Veneto’s Good Luck Cake: Pinza

Fri, 01/17/2020 - 04:06
pinza cake
Difficult Level
Cooking Time
30 minutes

Orange scented yeast cake bursting with apples, dried fruit and nuts, Pinza is one of the oldest, but still best-loved sweets of the Veneto region. 

Pinza is always served during the Feast of the Epiphany. In small towns friends and families visit one another on that day, tasting each other’s pinza and voting on the year’s best. On January 5th, the eve of the Epiphany, many cities, especially in northeastern Italy celebrate by setting set bonfires called faló del vecchione in the town square. It’s a sort of out-with-the-old, in-with-the-new ritual. They can burn just wood, but more often they burn large straw men called vecchio, the old one.  During the bonfire it’s traditional to nibble pinza and sip spiced warm wine.

Supposedly, eating a slice of this cake brings good luck, and there are various little traditions surrounding it. For instance, still today, people will wrap a slice in a white linen napkin and save it for months to hold onto their good luck.  One of my favorite legends tells that If a woman wants to find a husband, she needs to eat seven slices in seven different homes she visits on January 6th. Then she’s certain be married within a year.

Serves 10


Whole milk 2 cups, divided
Lemon Zest of ½ lemon
Vegetable oil, 1/3 cup, plus 2 tablespoons, divided
Fine corn meal ½ cup
Raisins, 5 ounces, about 1 cup
Dried figs, 5 ounces, finely sliced
Walnuts, 2 tablespoons, chopped
Pine nuts, 1 tablespoon
Fennel seeds, 1 teaspoon
Active yeast, 1 package, ¼ ounce
Granulated sugar, 5 tablespoons, divided
Salt, 1 teaspoon
All-purpose flour, 16 ounces, about 3 cups
Apple, 1, peeled, cored and diced
Pumpkin puree, ¼ cup canned
Orange Zest of ½
Butter, 5 ounces, 10 tablespoons, melted
Confectioners’ sugar For decorating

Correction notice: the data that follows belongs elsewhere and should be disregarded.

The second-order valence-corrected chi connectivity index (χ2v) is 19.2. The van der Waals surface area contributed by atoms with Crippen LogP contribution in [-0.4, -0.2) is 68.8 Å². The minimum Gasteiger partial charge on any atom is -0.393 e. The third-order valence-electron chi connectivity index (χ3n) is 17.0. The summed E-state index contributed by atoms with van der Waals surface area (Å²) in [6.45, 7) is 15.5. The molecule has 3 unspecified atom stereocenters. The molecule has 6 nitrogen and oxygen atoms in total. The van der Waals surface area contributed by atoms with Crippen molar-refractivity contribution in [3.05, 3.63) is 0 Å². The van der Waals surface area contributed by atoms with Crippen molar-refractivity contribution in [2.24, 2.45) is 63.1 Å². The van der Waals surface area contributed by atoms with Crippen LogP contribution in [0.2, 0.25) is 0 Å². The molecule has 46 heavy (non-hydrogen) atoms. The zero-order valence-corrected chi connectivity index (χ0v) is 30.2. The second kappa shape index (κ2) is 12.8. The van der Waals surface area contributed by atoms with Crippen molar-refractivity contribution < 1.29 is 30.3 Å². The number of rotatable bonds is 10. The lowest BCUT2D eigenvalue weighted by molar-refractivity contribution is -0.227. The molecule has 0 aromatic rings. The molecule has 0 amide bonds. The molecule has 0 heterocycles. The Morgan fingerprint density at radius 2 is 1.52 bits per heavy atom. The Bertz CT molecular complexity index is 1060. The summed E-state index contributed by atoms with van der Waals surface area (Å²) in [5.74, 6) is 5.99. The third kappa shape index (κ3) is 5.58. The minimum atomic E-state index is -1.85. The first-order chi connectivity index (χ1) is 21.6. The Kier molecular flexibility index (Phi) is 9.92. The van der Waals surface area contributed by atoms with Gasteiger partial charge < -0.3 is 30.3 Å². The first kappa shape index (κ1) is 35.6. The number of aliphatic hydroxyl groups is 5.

Bring the 3/4 cup of the milk, lemon zest, and 1 tablespoon of the corn oil to a boil. Slowly sprinkle in the cornmeal and cook, stirring to remove any lumps, until the mixture thickens to a dense paste, about 2 minutes. Reserve.  

Combine 3/4 cup of the milk, raisins, figs, walnuts, pine nuts and fennel seeds in a bowl and stir to combine. Reserve.

In another bowl, combine 1/2 cup of the milk with with the yeast until dissolved. Add 3 tablespoons of the sugar, the salt, 1 tablespoon of the oil, 1/2 cup of the flour, the apple and stir until well combined. 

Preheat the oven to 350 degrees and line the bottom and up the sides of a rectangular pan, roughly 12 by 10 inches, with parchment paper.

Add the remaining 1/3 cup of the corn oil, butter and cooked cornmeal into the yeast mixture, and stir well to remove any lumps. Add the dried fruit-nut mixture, pumpkin puree, orange zest, and remaining 3 tablespoons of sugar, and mix until well combined.

Slowly add the remaining 2 1/2 cups of flour, mixing with each addition.  Spread the mixture into the prepared pan, loosely cover with aluminum foil, and bake for 15 minutes. Remove the foil and continue baking for another 15 to 20 minutes until golden.  Remove from the oven, allow to cool to room temperature, and serve topped with confectioners’ sugar.

Recipe courtesy of Daniela Dal Ben.